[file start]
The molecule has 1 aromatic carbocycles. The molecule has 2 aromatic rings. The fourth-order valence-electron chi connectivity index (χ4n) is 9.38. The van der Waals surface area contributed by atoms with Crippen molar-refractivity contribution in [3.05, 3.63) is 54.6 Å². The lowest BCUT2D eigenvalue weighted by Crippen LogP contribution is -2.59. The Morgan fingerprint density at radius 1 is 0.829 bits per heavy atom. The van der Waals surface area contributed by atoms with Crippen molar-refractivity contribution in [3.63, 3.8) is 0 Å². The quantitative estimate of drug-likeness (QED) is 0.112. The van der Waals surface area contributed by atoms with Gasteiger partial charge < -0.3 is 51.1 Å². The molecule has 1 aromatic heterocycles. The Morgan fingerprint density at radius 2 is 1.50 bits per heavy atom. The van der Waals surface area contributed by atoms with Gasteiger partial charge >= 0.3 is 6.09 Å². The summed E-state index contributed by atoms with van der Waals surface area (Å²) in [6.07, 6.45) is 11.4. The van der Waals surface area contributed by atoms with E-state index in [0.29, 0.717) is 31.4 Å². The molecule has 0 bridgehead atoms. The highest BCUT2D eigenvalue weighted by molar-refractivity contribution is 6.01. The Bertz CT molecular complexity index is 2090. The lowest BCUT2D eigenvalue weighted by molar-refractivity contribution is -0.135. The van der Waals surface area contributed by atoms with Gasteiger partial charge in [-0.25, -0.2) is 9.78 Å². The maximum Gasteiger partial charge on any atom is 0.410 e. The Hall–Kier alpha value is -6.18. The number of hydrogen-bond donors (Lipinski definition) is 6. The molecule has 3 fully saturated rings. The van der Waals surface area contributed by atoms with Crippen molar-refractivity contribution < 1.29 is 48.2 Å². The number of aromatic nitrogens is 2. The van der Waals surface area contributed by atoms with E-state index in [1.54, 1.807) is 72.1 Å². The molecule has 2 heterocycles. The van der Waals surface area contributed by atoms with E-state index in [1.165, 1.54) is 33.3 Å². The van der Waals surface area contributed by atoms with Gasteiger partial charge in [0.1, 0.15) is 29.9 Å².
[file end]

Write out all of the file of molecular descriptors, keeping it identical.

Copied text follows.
The molecule has 1 aromatic carbocycles. The molecule has 2 aromatic rings. The fourth-order valence-electron chi connectivity index (χ4n) is 9.38. The van der Waals surface area contributed by atoms with Crippen molar-refractivity contribution in [3.05, 3.63) is 54.6 Å². The lowest BCUT2D eigenvalue weighted by Crippen LogP contribution is -2.59. The Morgan fingerprint density at radius 1 is 0.829 bits per heavy atom. The van der Waals surface area contributed by atoms with Crippen molar-refractivity contribution in [3.63, 3.8) is 0 Å². The quantitative estimate of drug-likeness (QED) is 0.112. The van der Waals surface area contributed by atoms with Gasteiger partial charge < -0.3 is 51.1 Å². The molecule has 1 aromatic heterocycles. The Morgan fingerprint density at radius 2 is 1.50 bits per heavy atom. The van der Waals surface area contributed by atoms with Gasteiger partial charge >= 0.3 is 6.09 Å². The summed E-state index contributed by atoms with van der Waals surface area (Å²) in [6.07, 6.45) is 11.4. The van der Waals surface area contributed by atoms with E-state index in [0.29, 0.717) is 31.4 Å². The molecule has 0 bridgehead atoms. The highest BCUT2D eigenvalue weighted by molar-refractivity contribution is 6.01. The Bertz CT molecular complexity index is 2090. The lowest BCUT2D eigenvalue weighted by molar-refractivity contribution is -0.135. The van der Waals surface area contributed by atoms with Gasteiger partial charge in [-0.25, -0.2) is 9.78 Å². The maximum Gasteiger partial charge on any atom is 0.410 e. The Hall–Kier alpha value is -6.18. The number of hydrogen-bond donors (Lipinski definition) is 6. The molecule has 3 fully saturated rings. The van der Waals surface area contributed by atoms with Crippen molar-refractivity contribution < 1.29 is 48.2 Å². The number of aromatic nitrogens is 2. The van der Waals surface area contributed by atoms with E-state index in [1.54, 1.807) is 72.1 Å². The molecule has 2 heterocycles. The van der Waals surface area contributed by atoms with E-state index in [1.165, 1.54) is 33.3 Å². The van der Waals surface area contributed by atoms with Gasteiger partial charge in [0.1, 0.15) is 29.9 Å².